Up to date, the link between Constitutions, memory and identity has been rarely explored. Pierre Nora in its seminal work on liuex de mémoire (1984) represents the first author who claimed that every Constitution is a place of memory, without offering however further explanations. Hannah Arendt (1964) identified an ethical dimension of the Constitution that creates the We-identity, and on the basis of such premise some authors have argued (Snyman, 1998; Du Plessis 2000; van Marle, 2016) that Constitutions have the same function of monuments, memorials and archives in molding the politics of memory, as the function of constitutional documents is to trace only particular aspects and interpretations of nation’s past. All of these writings are primarily about the role of the Constitution as a tool of reconciliation. Furthermore, nationalism studies (primarily focused on the origins of nations), and the more recent memory studies (focused on memory politics, places of memory and societal representations of remembrance) do not consider the link between memory, identity and the legal sphere, while comparative constitutional law has focused only recently  on memory laws (Belavusau, Gliszczynska-Grabias, 2017). Similarly, the Balkan studies are primarily focused on the dissolution of Yugoslavia, national identities, collective memory, memory politics, historical narratives and textbooks, and provides a critical approach to the concept of Balkan nationalism (as specific brand of ethnic nationalism). Finally, some solutions aimed at containing ethnic nationalism have been already developed in constitutional theory, nationalism studies, and Balkan studies, such as constitutional patriotism, militant democracy, civic nationalism, or revealing through literature the false beliefs contained in Western Balkans nationalist collective memory.

With respect to the existing literature We-R introduces several important novelties: 

  1. it completely reverses the perspective which sees the Constitution as an instrument of reconciliation, and introduces a new theoretical study of the Constitution as tool for creating regimes of exclusions and ethnic divisions;  
  2. represents the first existing study which explores the main components of memory (founding myths and symbols) contained in Constitutions, and by using the Western Balkans as case study shows the ways in which nationalistic interpretations of history can be incorporated in constitutional documents. To this end, We-R uses an innovative interdisciplinary approach. By relying on terms, and concepts already defined in nationalism studies and memory studies, it elevates the nationalistic memory-making to the constitutional level and examines the impact of the nationalistic constitutional memory on legislation, politics and society;

3.     rejects as possible solutions for containing (ethnic) nationalism those already proposed in the literature (civic nationalism, militant democracy, constitutional patriotism, etc.) as it presumes that such solutions are not applicable once nationalistic memory has been constitutionalized, thus launching a new innovative practical strategy for dealing with the past in post-conflict deeply divided societies. 

3. Objectives

We-R has both scientific and practical objectives: 

O1 (scientific) – development of a new theory of constitutional interpretation. By using Western Balkans Constitutions as case studies, this theory will advanced that present-day states are not necessary defined through scientific constitutional theories (constitutional patriotism or civic nationalism) but that they can defined themselves by positioning founding myths and symbols at the basis of their Constitutions. It will further assume that the constitutionalization of founding myths and symbols produces a surplus of meaning within formally democratic Constitutions that should become an object of constitutional interpretations as it can be used to justify: a) the creation at constitutional level of regimes of exclusions; b) legitimization of constitutional memory to operate as official national history; c) legitimization of the existence of present-day nation-states defined primarily in terms of ethnic homogeneity. In developing this theory, We-R will introduce in comparative public law a new concept: emotional constitutionalism.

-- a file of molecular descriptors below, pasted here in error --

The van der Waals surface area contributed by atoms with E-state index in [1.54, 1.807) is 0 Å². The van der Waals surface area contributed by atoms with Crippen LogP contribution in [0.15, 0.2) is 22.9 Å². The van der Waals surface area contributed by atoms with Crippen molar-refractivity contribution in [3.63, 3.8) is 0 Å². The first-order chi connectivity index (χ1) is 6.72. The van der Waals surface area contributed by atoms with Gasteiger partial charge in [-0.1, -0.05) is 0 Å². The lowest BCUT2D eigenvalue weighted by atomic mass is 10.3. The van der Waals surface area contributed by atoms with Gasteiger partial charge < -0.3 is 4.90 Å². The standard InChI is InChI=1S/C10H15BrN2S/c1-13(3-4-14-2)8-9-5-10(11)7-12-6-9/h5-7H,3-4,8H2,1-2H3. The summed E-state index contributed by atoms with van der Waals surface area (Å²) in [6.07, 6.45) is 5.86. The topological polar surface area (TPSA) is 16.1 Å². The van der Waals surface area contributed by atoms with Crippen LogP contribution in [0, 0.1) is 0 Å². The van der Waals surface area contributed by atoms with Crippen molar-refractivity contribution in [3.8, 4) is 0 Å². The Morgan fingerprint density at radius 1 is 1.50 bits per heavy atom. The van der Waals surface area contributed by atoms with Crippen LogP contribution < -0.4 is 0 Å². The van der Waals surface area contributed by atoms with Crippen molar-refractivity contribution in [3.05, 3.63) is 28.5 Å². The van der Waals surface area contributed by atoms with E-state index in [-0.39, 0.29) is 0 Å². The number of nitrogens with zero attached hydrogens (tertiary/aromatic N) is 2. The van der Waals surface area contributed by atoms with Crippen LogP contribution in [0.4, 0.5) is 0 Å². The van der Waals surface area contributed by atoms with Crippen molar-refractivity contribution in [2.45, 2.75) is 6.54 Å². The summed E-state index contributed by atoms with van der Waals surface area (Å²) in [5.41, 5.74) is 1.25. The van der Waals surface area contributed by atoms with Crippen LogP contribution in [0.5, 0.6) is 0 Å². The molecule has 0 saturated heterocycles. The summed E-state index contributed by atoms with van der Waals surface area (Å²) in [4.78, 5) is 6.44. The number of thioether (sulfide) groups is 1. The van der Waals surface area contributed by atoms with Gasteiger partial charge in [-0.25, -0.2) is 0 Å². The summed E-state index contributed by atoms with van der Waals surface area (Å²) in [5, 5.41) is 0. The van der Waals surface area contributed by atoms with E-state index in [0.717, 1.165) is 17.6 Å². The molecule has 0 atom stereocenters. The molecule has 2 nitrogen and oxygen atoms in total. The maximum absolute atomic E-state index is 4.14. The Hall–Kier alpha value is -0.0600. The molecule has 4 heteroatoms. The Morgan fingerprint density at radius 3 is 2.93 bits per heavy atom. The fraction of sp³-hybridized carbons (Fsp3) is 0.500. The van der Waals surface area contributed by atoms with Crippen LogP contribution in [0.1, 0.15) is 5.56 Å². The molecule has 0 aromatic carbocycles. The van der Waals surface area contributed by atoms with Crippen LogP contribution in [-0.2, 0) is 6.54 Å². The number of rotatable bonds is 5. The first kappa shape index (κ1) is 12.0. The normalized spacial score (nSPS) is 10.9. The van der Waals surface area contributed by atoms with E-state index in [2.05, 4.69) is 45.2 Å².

O2 (scientific) – establish the extent to which emotional constitutionalism is preventing democratization and reconciliation in the Western Balkans. This includes three sub-objectives: a) definition of the illiberal legislative/case law framework on collective memory and identity; b) definition of the level of ethnic intolerance in politics; c) definition of the level of hate speech in society. 

O3 (practical) – elaboration of Practical Guidelines of Democratic Memory Construction (DeMeCon) – a highly innovative series of guidelines of good practices and recommendations for a democratic memory construction, developed from the bad practices of the Western Balkans, with a great potential to be practically implemented.

4. Methodology 

We-R is based on an innovative multimethod approach which combines comparative law methodology and empirical research: critical political discourse analysis and social media research (by using the multimodal discourse analysis, including audiovisual analysis, and analysis of tags, video statics, descriptions and comments.). In particular, the empirical analysis will be used to examine the impact of constitutional memory on memory politics and societal representations of remembrance. The empirical research will be subsequently integrated into the comparative law method.

5. Overview of the action 

In a nutshell, We-R represents a pioneering endeavor to identify the role of Constitutions in forging memory and identity in the Western Balkans, and examine how exclusive ethno-centric constitutional narratives exercise their influence over legislation, politics and society. In doing this, We-R will elaborate a new theory of constitutional interpretation, establish the level to which nationalistic constitutional memory is preventing democratization and reconciliation in the Western Balkans and elaborate DeMeCon – a highly innovative strategy for dealing with the past in post-conflict divided societies.

Publications
Lecture Series "Law and Memory"
Pistan C (2021)
Presentation/Speech

Conference: Lecture Series "Law and Memory" | Online event via Microsoft Teams | 25.10.2021 - 22.11.2021

More information: https://www.we-ue-jmp.com

Genocidial Sexual Violence. ICTY, Prosecutor c. Radislav Krstic (case no. IT-98-33 of 2 August 2001)
Pistan C (2021)
Presentation/Speech

Conference: Observatorio Internacional de Derechos Humanos “Sexual Violence against Women in International Criminal and Human Rights Case Law”, Academia Interamericana de Derechos Humanos, Autonomous University of Coahuila, Mexico | Zoom event | 6.10.2021 - 8.9.2021

Call it by its right name: Criminalizing genocide denial in Bosnia and Herzegovina
Pistan C (2021)
Internet

More information: https://verfassungsblog.de/call-it-by-its-right-name/

https://doi.org/10.17176/20210823-233037-0

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Harriman Institute, COLUMBIA UNIVERSITY IN THE CITY OF NEW YORK